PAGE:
Jensen, the classy British brand founded in 1934, has had more start-ups and close-downs than a travelling circus. But it’s on the go once more.
The two Jensen brothers, Alan and Richard, got going with the business of building special bodies for various UK makes such as Singer, Morris, Wolseley and Standard and then US actor Clark Gable got them to design a car using a Ford V8 flathead engine.
It was quite a hit in 1935 and evolved into the Jensen S-Type. Beautiful roadster models emerged and just when things were looking rosy, WWII broke out and car production stopped.
In 1946 they fired up again with the luxurious Jensen PW saloon. That was followed, from 1950 to 1957, by the popular Interceptor. Then came the 541 and the CV8, the latter using a big Chrysler engine instead of the Austin 6.
Jensen also built bodies for Austin-Healey, and produced their own sports car -- the unfortunate problem-prone Jensen-Healey.
At various times Jensen also produced bodies for Goldie Gardner’s record-breaking MG K3, the Volvo P1800, Sunbeam Alpine and a variety of trucks, buses and jeeps.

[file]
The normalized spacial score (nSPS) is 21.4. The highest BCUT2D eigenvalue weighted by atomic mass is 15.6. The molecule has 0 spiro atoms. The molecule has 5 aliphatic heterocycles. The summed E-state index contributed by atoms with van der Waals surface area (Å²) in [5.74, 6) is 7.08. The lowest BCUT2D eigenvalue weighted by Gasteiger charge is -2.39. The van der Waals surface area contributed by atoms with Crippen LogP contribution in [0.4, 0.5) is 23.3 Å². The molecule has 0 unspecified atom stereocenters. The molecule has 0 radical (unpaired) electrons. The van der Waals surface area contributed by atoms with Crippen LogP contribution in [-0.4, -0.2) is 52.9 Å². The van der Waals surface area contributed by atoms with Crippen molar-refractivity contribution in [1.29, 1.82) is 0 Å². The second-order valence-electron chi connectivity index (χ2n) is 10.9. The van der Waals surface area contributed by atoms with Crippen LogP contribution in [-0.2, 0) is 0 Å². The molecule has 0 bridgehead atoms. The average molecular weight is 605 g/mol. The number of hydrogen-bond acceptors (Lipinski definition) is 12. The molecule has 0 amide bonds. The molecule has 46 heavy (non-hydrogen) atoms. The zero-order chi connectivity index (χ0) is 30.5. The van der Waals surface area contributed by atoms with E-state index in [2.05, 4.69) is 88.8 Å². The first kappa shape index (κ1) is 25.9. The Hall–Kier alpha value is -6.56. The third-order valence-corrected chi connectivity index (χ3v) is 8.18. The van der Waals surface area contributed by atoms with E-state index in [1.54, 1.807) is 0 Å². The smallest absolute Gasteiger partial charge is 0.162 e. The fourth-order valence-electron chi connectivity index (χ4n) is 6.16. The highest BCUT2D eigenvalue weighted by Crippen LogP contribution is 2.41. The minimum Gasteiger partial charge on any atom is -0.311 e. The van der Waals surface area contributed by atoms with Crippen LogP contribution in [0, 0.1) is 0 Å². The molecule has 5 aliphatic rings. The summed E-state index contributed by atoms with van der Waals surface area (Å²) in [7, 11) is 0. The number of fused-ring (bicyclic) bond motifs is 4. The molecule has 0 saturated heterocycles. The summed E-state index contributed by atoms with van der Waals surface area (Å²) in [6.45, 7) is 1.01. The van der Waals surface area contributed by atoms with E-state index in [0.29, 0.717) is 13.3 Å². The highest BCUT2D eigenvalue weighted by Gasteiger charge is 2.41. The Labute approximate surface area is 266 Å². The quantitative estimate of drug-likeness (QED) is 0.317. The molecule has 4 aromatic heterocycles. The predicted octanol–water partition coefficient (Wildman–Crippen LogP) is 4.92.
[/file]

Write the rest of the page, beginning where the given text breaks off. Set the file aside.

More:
The company was taken over by the Norcros Group in 1959 and by US car distributor Kjell Qvale in 1970. In mid ’76 Jensen stopped trading, crippled by the Jensen-Healey’s dismal record of troubles.
Next, an outfit called Britcar Holdings got involved, but soon sold out to Ian Orford who put the Interceptor back into production as the Mk IV. Only 11 cars were made before the company was sold to Unicorn Holdings, which also produced just a handful of cars.
A striking two-seater cabrio, the Jensen S-V8, was launched at the 1998 British Motor Show, and 110 orders were placed. However, only 38 made it to the production line and of them, only 20 ever left the factory. The company went into administration in mid- 2002. In 2010 SV Automotive had a go, followed by JIA and then CPP (not City of Perth Parking).
Now two men well acquainted with Jensen techniques are doing ground-up restoration of old Jensens in a bid to keep the name alive. Trading as Jensen Motors Ltd are Gregg Alvarez, who worked at the original firm as a young apprentice, and Steve Barby, who has broad marketing experience in the classic car and engine tuning industry.
Jensen Motors Ltd has ambitious plans to produce eight examples of authentic Jensen models to celebrate 80 years of the marque this year. "We want to keep preserving and protecting Jensen cars as a prime example of British engineering and heritage," he said. Good luck. Jensen deserves a break.